A Canticle for Leibowitz by Walter M. Miller ought to be given immediately to any child who looks at any piece of the past (like a washboard, a VCR or a rotary phone) and wonders what it was used for. The story of monks who, in the wake of a devastating nuclear war, preserve a past that they do not understand and attempt to shepherd mankind through a second Dark Age (with mixed success), it is one of the masterpieces of post-apocalyptic sci-fi.
Logan's Run by William F. Nolan and George Clayton Johnson should be the 12th birthday present for every child in America who shows even the slightest yen toward conformity. In Logan's world, everyone is executed on the day of their 21st birthday. Those who run are chased down and killed. The madness of rote obedience, police states and xenophobia has rarely been better handled — and the fact that the whole story plays out like one long chase scene doesn't hurt either.
You should also check out your kid's school syllabus and make sure that he or she gets a well-loved copy of Ray Bradbury's story of rebellion and book-burning firemen, Fahrenheit 451, before the day it becomes homework. Trust me — when the time comes, they'll get the irony.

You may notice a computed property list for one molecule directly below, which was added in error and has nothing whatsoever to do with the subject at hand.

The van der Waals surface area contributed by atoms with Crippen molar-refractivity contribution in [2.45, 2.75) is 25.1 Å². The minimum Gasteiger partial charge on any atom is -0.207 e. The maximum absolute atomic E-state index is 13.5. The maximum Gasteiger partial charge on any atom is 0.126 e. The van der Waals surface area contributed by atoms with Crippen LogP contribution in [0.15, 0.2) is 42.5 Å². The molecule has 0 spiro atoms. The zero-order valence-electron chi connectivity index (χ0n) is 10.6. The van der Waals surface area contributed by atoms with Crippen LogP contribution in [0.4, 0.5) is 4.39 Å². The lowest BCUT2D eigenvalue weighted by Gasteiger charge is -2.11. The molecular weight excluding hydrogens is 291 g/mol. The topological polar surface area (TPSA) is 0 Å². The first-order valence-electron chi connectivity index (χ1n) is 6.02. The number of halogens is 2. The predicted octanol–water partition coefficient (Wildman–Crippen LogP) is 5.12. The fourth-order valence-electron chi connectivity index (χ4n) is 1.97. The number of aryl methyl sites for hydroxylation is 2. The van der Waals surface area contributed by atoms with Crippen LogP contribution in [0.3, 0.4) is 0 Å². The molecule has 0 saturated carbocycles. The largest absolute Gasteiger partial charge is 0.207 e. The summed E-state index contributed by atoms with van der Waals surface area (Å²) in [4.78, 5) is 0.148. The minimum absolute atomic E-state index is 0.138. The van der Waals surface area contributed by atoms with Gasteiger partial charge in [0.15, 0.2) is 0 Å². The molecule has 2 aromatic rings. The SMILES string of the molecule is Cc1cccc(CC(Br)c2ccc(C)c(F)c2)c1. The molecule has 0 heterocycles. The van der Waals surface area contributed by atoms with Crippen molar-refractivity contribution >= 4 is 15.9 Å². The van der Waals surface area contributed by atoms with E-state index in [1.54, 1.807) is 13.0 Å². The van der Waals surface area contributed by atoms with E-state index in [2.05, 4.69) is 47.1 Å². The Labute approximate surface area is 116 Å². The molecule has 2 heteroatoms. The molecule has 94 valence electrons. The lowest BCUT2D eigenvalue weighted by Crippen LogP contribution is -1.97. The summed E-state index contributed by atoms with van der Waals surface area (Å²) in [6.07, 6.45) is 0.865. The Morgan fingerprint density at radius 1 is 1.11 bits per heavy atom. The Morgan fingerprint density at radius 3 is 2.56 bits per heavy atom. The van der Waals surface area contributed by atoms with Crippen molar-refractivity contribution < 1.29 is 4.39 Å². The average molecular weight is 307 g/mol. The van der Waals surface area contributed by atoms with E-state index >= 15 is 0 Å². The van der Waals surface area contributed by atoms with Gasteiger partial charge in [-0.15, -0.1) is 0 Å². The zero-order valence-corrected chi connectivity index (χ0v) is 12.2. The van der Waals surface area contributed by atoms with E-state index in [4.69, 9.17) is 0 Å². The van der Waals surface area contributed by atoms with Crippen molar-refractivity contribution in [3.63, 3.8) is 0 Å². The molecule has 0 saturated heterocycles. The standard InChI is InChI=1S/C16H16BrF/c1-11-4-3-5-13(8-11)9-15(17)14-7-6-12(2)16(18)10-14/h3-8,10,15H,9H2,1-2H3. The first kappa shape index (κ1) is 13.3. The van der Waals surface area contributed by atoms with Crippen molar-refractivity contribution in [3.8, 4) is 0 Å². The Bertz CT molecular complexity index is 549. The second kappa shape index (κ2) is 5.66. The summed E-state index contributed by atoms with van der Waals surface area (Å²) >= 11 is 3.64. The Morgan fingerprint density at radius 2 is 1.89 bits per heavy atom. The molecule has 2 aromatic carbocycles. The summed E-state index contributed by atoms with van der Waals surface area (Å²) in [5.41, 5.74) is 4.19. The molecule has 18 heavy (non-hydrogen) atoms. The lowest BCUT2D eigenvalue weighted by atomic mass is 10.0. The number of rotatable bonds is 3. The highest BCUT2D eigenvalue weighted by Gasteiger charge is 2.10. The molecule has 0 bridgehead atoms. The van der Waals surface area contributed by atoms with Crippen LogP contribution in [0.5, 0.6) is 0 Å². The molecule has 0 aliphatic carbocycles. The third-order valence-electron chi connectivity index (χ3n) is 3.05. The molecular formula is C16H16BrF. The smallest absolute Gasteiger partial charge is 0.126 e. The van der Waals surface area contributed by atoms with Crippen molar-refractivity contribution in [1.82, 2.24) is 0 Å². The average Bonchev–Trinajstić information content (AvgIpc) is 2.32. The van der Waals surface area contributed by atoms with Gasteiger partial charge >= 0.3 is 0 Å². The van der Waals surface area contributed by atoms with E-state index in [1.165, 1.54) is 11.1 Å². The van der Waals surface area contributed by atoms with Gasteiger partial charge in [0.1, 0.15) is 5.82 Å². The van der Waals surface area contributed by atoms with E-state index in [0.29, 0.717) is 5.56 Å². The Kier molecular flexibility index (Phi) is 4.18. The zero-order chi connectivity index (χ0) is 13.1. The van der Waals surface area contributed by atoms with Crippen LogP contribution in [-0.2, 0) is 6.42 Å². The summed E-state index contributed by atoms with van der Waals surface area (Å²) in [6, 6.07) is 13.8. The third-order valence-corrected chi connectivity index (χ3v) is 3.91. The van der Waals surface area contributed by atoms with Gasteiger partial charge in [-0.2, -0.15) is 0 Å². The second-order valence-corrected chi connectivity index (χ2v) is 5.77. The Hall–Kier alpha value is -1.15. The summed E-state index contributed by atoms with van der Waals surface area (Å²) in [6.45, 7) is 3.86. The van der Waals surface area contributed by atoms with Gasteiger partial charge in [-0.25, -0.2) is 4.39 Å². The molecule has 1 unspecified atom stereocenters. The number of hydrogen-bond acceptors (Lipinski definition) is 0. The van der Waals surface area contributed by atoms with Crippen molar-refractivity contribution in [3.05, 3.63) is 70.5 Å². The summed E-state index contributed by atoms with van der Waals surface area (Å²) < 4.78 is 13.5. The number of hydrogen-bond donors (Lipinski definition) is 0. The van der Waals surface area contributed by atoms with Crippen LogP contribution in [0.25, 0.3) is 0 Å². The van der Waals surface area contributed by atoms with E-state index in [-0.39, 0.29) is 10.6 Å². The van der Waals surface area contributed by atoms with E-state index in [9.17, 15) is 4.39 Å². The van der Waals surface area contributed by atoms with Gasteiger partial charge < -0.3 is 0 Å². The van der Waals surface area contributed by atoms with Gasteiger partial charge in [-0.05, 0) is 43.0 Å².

And finally, leaven all this seriousness and dystopia with a little Hitchhiker's Guide to the Galaxy, please. Arthur Dent truly knows where his towel is at, and he's one of literature's great Everyman heroes. The sooner your kids get to know him, the better off they'll be.
Jason Sheehan is an ex-chef, a former restaurant critic and the current food editor of Philadelphia magazine. But when no one is looking, he spends his time writing books about spaceships, aliens, giant robots and ray guns. A Private Little War is his newest book.